Olivenza (Spanish: [oliˈβenθa]) or Olivença (Portuguese: [oliˈvẽsɐ]) is a town in the autonomous community of Extremadura, situated on a disputed section of the border between Portugal and Spain. Olivenza is claimed by both countries and is currently administered by Spain.
As Olivença, the town was under Portuguese sovereignty between 1297 (Treaty of Alcañices) and 1801 when it was ceded to Spain under the Treaty of Badajoz. Spain has since administered the territory (now split into two municipalities, Olivenza and Táliga), whilst Portugal invokes the self-revocation of the Treaty of Badajoz, plus the Treaty of Vienna of 1815, to claim the return of the territory. In spite of the territorial dispute between Portugal and Spain, the issue has not been a sensitive matter in the relations between these two countries. Olivenza and other neighbouring Spanish (La Codosera, Alburquerque and Badajoz) and Portuguese (Arronches, Campo Maior, Estremoz, Portalegre and Elvas) towns reached an agreement in 2008 to create a euroregion.
Manueline From Wikipedia, the free encyclopedia
The Tower of Belém, in Lisbon, is one of the most representative examples of Manueline style.
The Manueline (Portuguese: estilo manuelino, IPA: [ᶤʃˈtilu mɐnwe̞ˈɫinu]), or Portuguese late Gothic, is the sumptuous, composite Portuguese style of architectural ornamentation of the first decades of the 16th century, incorporating maritime elements and representations of the discoveries brought from the voyages of Vasco da Gama and Pedro Álvares Cabral. This innovative style synthesizes aspects of Late Gothic architecture with influences of the Spanish Plateresque style, Italian urban architecture, and Flemish elements. It marks the transition from Late Gothic to Renaissance. The construction of churches and monasteries in Manueline was largely financed by proceeds of the lucrative spice trade with Africa and India.
The style was given its name, many years later, by Francisco Adolfo de Varnhagen, Viscount of Porto Seguro, in his 1842 book, Noticia historica e descriptiva do Mosteiro de Belem, com um glossario de varios termos respectivos principalmente a architectura gothica, in his description of the Jerónimos Monastery. Varnhagen named the style after King Manuel I, whose reign (1495–1521) coincided with its development. The style was much influenced by the astonishing successes of the voyages of discovery of Portuguese navigators, from the coastal areas of Africa to the discovery of Brazil and the ocean routes to the Far East, drawing heavily on the style and decorations of East Indian temples.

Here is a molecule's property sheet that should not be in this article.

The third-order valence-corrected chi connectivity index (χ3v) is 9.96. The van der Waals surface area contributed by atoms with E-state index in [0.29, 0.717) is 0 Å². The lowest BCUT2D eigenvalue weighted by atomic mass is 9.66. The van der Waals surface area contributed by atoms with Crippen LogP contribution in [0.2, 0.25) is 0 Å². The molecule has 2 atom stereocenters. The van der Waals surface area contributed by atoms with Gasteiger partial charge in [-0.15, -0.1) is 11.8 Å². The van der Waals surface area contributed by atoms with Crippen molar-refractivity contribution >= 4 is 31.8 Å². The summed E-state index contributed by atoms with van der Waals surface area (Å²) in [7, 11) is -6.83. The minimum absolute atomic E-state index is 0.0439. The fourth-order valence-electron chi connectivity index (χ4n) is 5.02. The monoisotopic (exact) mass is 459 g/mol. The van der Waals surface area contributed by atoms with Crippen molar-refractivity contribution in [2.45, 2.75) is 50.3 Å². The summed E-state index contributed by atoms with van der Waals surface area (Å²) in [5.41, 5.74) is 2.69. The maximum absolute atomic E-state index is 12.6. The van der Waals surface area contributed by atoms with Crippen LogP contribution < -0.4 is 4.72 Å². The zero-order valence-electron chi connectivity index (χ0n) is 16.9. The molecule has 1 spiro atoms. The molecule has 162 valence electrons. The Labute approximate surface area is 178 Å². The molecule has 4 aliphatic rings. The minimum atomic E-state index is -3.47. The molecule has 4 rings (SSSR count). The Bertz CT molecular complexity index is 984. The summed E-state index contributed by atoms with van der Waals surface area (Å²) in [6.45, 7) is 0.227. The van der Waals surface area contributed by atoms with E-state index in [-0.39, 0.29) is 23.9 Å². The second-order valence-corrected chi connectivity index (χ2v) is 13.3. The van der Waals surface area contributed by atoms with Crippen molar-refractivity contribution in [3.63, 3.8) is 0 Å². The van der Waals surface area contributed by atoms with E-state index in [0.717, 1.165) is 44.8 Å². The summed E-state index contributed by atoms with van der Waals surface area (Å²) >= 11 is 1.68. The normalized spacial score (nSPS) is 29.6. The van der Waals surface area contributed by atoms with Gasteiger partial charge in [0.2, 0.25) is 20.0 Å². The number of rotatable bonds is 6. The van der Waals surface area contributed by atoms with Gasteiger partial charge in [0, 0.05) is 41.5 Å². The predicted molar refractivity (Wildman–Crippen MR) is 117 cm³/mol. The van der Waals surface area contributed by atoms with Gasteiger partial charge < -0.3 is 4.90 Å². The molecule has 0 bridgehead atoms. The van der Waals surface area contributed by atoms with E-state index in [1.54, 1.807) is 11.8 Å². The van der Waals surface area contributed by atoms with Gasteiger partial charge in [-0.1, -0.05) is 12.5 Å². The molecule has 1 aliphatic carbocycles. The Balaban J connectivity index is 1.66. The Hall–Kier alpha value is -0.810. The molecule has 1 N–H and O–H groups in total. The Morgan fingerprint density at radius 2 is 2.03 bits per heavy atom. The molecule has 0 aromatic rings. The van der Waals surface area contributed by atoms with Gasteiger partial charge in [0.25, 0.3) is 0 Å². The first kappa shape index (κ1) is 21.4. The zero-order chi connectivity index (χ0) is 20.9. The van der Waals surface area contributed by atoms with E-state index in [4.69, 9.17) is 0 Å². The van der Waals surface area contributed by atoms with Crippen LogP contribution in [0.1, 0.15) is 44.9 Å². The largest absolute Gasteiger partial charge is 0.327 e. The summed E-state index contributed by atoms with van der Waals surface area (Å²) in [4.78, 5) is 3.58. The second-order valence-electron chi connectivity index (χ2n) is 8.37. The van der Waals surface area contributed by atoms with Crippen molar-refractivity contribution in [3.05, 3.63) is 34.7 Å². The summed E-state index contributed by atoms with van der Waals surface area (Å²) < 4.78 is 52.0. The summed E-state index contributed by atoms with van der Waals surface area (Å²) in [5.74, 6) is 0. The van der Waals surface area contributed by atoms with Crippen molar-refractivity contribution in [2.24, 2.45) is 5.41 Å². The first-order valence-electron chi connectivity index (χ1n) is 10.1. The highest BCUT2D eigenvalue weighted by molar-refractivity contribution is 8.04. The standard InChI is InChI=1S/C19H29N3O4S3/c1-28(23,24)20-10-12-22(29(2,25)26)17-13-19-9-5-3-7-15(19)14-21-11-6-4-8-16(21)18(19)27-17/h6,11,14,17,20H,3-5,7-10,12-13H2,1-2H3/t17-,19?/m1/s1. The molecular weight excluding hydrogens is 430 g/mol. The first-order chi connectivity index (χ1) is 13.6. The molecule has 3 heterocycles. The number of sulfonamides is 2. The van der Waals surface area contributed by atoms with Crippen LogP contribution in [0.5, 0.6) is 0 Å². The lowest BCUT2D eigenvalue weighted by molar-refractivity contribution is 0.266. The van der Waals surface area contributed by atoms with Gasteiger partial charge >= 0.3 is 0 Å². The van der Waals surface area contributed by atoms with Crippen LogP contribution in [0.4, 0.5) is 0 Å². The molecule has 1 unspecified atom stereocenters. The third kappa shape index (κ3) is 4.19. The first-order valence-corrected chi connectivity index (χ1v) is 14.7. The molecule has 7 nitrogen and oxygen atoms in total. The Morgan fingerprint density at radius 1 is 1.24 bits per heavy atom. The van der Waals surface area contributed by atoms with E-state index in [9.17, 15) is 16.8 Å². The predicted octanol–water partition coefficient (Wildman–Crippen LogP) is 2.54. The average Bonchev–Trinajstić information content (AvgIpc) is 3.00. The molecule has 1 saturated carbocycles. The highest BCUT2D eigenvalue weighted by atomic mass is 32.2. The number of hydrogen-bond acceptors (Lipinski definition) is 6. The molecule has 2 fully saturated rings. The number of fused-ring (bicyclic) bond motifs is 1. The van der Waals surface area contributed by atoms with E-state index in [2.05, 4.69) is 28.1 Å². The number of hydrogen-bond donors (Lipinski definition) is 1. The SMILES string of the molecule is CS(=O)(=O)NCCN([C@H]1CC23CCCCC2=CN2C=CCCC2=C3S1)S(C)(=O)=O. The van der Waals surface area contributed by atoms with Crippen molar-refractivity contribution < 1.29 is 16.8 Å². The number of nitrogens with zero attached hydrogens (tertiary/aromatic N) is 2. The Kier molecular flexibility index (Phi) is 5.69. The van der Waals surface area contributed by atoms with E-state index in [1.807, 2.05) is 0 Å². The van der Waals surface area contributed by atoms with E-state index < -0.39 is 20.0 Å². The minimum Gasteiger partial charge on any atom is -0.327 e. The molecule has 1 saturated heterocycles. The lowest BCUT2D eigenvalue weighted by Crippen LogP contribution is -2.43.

Although the period of this style did not last long (from 1490 to 1520), it played an important part in the development of Portuguese art. The influence of the style outlived the king. Celebrating the newly maritime power, it manifested itself in architecture (churches, monasteries, palaces, castles) and extended into other arts such as sculpture, painting, works of art made of precious metals, faience and furniture.
Characteristics The window of the Convent of Christ in Tomar is a well known example of Manueline style Manueline interior of the Jerónimos Monastery in Lisbon.
This decorative style is characterized by virtuoso complex ornamentation in portals, windows, columns and arcades. In its end period it tended to become excessively exuberant as in Tomar.
Several elements appear regularly in these intricately carved stoneworks:
elements used on ships: the armillary sphere (a navigational instrument and the personal emblem of Manuel I and also symbol of the cosmos), spheres, anchors, anchor chains, ropes and cables. elements from the sea, such as shells, pearls and strings of seaweed. botanical motifs such as laurel branches, oak leaves, acorns, poppy capsules, corncobs, thistles. symbols of Christianity such as the cross of the Order of Christ (former Templar knights), the military order that played a prominent role and helped finance the first voyages of discovery. The cross of this order decorated the sails of the Portuguese ships. elements from newly discovered lands (such as the tracery in the Claustro Real in the Monastery of Batalha, suggesting Islamic filigree work, influenced by buildings in India) columns carved like twisted strands of rope semicircular arches (instead of Gothic pointed arches) of doors and windows, sometimes consisting of three or more convex curves multiple pillars eight-sided capitals lack of symmetry conical pinnacles bevelled crenellations ornate portals with niches or canopies.